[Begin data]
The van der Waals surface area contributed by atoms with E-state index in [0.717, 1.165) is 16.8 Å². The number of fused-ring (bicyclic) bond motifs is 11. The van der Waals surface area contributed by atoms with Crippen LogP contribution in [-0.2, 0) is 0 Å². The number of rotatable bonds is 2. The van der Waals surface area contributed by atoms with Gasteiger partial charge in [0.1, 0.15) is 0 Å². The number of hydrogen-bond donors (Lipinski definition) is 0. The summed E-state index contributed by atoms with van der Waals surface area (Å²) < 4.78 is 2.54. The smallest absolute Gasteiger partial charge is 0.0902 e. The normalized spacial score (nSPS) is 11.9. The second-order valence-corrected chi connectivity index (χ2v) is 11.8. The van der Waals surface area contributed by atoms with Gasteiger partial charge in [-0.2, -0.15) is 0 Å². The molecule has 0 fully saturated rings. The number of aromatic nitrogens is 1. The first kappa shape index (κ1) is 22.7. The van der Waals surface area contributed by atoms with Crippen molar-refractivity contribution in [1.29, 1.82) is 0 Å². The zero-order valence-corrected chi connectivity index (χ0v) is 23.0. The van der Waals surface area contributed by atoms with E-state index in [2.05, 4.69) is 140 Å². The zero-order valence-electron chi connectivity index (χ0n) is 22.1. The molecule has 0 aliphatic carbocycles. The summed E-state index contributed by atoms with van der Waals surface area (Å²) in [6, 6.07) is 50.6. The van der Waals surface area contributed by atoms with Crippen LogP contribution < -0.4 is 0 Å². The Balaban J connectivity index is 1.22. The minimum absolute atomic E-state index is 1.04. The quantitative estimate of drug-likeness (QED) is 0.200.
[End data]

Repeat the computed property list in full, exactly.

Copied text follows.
The van der Waals surface area contributed by atoms with E-state index in [0.717, 1.165) is 16.8 Å². The number of fused-ring (bicyclic) bond motifs is 11. The van der Waals surface area contributed by atoms with Crippen LogP contribution in [-0.2, 0) is 0 Å². The number of rotatable bonds is 2. The van der Waals surface area contributed by atoms with Gasteiger partial charge in [0.1, 0.15) is 0 Å². The number of hydrogen-bond donors (Lipinski definition) is 0. The summed E-state index contributed by atoms with van der Waals surface area (Å²) < 4.78 is 2.54. The smallest absolute Gasteiger partial charge is 0.0902 e. The normalized spacial score (nSPS) is 11.9. The second-order valence-corrected chi connectivity index (χ2v) is 11.8. The van der Waals surface area contributed by atoms with Gasteiger partial charge in [-0.2, -0.15) is 0 Å². The molecule has 0 fully saturated rings. The number of aromatic nitrogens is 1. The first kappa shape index (κ1) is 22.7. The van der Waals surface area contributed by atoms with Crippen molar-refractivity contribution in [1.29, 1.82) is 0 Å². The zero-order valence-corrected chi connectivity index (χ0v) is 23.0. The van der Waals surface area contributed by atoms with E-state index in [2.05, 4.69) is 140 Å². The zero-order valence-electron chi connectivity index (χ0n) is 22.1. The molecule has 0 aliphatic carbocycles. The summed E-state index contributed by atoms with van der Waals surface area (Å²) in [6, 6.07) is 50.6. The van der Waals surface area contributed by atoms with Crippen LogP contribution < -0.4 is 0 Å². The Balaban J connectivity index is 1.22. The minimum absolute atomic E-state index is 1.04. The quantitative estimate of drug-likeness (QED) is 0.200.